Media caption Scientists have mapped the underground network of fungi that provide trees with nutrients.
Research has shown that beneath every forest and wood there is a complex underground web of roots, fungi and bacteria helping to connect trees and plants to one another.
This subterranean social network, nearly 500 million years old, has become known as the “wood wide web”.
Now, an international study has produced the first global map of the “mycorrhizal fungi networks “dominating this secretive world.
Details appear in Nature journal.
Using machine-learning, researchers from the Crowther Lab at ETH Zurich, Switzerland, and Stanford University in the US used the database of the Global Forest Initiative, which covers 1.2 million forest tree plots with 70, species, from more than 90 countries.
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Using millions of direct observations of trees and their symbiotic associations on the ground, the researchers could build models from the bottom up to visualize these fungal networks for the first time.
Prof Thomas Crowther, one of the authors of the report, told the BBC, “It’s the first time that we’ve been able to understand the world beneath our feet, but at a global scale. “
The research reveals how important mycorrhizal networks are to limiting climate change – and how sensitive they are to the effects of it.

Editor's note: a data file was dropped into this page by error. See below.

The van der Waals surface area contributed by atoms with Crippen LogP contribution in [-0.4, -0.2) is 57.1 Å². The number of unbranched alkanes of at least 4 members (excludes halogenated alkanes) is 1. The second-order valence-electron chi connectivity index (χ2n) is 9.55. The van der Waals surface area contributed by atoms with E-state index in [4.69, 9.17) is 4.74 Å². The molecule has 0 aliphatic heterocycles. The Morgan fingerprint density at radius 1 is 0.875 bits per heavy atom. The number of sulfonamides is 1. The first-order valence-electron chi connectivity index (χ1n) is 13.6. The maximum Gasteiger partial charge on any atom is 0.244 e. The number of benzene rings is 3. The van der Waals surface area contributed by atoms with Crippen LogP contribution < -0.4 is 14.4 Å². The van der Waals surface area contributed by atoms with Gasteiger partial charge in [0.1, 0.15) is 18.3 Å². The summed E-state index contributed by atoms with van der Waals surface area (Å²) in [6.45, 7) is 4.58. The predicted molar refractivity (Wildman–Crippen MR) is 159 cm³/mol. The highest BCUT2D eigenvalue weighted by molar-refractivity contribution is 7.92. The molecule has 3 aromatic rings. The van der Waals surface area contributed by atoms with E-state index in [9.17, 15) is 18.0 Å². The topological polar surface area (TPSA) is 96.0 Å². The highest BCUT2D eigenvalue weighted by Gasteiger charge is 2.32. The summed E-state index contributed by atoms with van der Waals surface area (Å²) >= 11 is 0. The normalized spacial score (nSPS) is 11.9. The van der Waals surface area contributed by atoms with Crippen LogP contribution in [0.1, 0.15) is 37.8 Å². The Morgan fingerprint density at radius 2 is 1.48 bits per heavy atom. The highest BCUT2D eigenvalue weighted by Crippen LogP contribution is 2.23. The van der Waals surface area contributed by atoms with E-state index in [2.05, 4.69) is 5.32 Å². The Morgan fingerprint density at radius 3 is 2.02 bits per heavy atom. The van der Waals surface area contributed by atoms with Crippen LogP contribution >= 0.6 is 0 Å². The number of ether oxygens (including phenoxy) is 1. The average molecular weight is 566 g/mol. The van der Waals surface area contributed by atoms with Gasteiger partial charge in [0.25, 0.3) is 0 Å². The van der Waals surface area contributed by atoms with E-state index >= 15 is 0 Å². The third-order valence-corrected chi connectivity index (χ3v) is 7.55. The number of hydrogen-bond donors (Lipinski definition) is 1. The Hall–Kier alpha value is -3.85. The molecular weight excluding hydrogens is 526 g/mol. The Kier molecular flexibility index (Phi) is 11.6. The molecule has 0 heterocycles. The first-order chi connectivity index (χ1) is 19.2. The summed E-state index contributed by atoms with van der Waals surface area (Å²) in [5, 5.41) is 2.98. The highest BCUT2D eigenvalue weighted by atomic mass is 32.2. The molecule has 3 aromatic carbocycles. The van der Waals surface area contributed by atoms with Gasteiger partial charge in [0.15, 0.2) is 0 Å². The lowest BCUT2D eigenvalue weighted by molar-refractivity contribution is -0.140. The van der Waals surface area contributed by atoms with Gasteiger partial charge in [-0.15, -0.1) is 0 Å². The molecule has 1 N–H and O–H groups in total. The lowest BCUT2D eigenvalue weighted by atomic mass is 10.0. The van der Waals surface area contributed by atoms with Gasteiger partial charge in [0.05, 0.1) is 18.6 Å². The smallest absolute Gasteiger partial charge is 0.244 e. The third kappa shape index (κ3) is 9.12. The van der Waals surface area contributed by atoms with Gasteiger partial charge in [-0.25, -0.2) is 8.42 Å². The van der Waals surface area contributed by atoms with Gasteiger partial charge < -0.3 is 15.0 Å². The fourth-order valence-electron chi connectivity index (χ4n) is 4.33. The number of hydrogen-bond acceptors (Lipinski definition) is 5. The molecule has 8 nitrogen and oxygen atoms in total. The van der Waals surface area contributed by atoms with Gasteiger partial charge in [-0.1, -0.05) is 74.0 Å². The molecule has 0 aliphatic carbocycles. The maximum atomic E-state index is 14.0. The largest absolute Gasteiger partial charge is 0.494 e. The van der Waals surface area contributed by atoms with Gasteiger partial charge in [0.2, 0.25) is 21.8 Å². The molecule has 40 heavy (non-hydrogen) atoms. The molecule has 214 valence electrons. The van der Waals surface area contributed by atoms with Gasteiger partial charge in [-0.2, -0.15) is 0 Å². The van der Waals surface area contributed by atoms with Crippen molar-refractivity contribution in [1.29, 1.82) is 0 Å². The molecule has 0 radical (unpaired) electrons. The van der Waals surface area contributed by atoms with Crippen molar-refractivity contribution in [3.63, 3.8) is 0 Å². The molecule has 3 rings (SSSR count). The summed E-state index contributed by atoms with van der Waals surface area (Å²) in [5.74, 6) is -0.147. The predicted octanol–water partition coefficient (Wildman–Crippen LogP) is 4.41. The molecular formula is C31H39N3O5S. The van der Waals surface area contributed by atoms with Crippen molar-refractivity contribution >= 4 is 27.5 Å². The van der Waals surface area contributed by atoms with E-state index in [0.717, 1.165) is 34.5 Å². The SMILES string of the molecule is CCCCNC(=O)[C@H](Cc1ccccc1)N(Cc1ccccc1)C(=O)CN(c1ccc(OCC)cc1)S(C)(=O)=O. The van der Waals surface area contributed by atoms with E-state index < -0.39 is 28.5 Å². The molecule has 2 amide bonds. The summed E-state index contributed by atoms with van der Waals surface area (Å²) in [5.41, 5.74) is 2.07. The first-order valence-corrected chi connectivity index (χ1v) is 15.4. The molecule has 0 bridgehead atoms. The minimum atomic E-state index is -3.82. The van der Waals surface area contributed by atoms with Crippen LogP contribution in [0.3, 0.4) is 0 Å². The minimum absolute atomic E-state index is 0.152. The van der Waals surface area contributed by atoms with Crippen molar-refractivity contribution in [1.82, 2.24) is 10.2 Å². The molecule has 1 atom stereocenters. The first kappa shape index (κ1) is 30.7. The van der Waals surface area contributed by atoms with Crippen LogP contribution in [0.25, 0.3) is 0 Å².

“Just like an MRI scan of the brain helps us to understand how the brain works, this global map of the fungi beneath the soil helps us to understand how global ecosystems work, “said Prof Crowther.
” What we find is that certain types of microorganisms live in certain parts of the world, and by understanding that we can figure out how to restore different types of ecosystems and also how the climate is changing. “
Losing chunks of the wood wide web could well increase” the feedback loop of warming temperatures and carbon emissions “.
Mycorrhizal fungi are those that form a symbiotic relationship with plants.
There are two main groups of mycorrhizal fungi: arbuscular fungi (AM) that penetrate the hosts’s roots, and ectomycorrhizal fungi (EM) which surround the tree’s roots without penetrating them.
EM fungi, mostly present in temperate and boreal systems, help lock up more carbon from the atmosphere. They are more vulnerable to climate change.
AM fungi, more dominant in the tropics, promote fast carbon cycling.
According to the research, 60% of trees are connected to EM fungi, but, as temperatures rise, these fungi – and their associated tree species – will decline and be replaced by AM fungi.
“The types of fungi that support huge carbon stores in the soil are being lost and are being replaced by the ones that spew out carbon in to the atmosphere.”